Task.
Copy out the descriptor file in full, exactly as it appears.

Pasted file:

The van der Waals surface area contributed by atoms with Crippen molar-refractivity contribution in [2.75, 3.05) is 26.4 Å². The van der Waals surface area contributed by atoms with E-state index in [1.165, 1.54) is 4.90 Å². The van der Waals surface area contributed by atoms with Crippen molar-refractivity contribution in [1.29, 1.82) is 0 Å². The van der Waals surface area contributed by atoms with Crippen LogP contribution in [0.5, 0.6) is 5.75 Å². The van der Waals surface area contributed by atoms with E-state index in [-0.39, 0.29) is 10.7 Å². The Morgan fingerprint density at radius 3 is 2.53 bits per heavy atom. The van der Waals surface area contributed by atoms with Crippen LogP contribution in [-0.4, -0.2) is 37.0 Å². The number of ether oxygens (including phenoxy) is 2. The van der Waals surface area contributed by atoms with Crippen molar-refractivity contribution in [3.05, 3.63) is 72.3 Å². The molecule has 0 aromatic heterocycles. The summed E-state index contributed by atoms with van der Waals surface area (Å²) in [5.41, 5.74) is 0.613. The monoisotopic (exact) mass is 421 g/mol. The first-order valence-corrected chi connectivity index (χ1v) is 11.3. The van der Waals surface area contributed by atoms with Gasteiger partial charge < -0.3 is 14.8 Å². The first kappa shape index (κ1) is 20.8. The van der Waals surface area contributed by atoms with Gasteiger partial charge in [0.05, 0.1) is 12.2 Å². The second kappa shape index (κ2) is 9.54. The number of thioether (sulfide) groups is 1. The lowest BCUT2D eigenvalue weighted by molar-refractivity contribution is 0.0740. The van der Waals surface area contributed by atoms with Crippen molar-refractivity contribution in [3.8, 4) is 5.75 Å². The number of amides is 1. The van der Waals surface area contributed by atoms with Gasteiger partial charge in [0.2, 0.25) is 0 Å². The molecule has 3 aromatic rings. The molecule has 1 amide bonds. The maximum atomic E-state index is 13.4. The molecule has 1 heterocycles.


The van der Waals surface area contributed by atoms with Crippen molar-refractivity contribution in [2.75, 3.05) is 26.4 Å². The van der Waals surface area contributed by atoms with E-state index in [1.165, 1.54) is 4.90 Å². The van der Waals surface area contributed by atoms with Crippen molar-refractivity contribution in [1.29, 1.82) is 0 Å². The van der Waals surface area contributed by atoms with Crippen LogP contribution in [0.5, 0.6) is 5.75 Å². The van der Waals surface area contributed by atoms with E-state index in [-0.39, 0.29) is 10.7 Å². The Morgan fingerprint density at radius 3 is 2.53 bits per heavy atom. The van der Waals surface area contributed by atoms with Crippen LogP contribution in [-0.4, -0.2) is 37.0 Å². The number of ether oxygens (including phenoxy) is 2. The van der Waals surface area contributed by atoms with Crippen molar-refractivity contribution in [3.05, 3.63) is 72.3 Å². The molecule has 0 aromatic heterocycles. The summed E-state index contributed by atoms with van der Waals surface area (Å²) in [5.41, 5.74) is 0.613. The monoisotopic (exact) mass is 421 g/mol. The first-order valence-corrected chi connectivity index (χ1v) is 11.3. The van der Waals surface area contributed by atoms with Gasteiger partial charge < -0.3 is 14.8 Å². The first kappa shape index (κ1) is 20.8. The van der Waals surface area contributed by atoms with Gasteiger partial charge in [0.05, 0.1) is 12.2 Å². The second kappa shape index (κ2) is 9.54. The number of thioether (sulfide) groups is 1. The lowest BCUT2D eigenvalue weighted by molar-refractivity contribution is 0.0740. The van der Waals surface area contributed by atoms with Crippen molar-refractivity contribution in [3.8, 4) is 5.75 Å². The number of amides is 1. The van der Waals surface area contributed by atoms with Gasteiger partial charge in [0.2, 0.25) is 0 Å². The molecule has 3 aromatic rings. The molecule has 1 amide bonds. The maximum atomic E-state index is 13.4. The molecule has 1 heterocycles.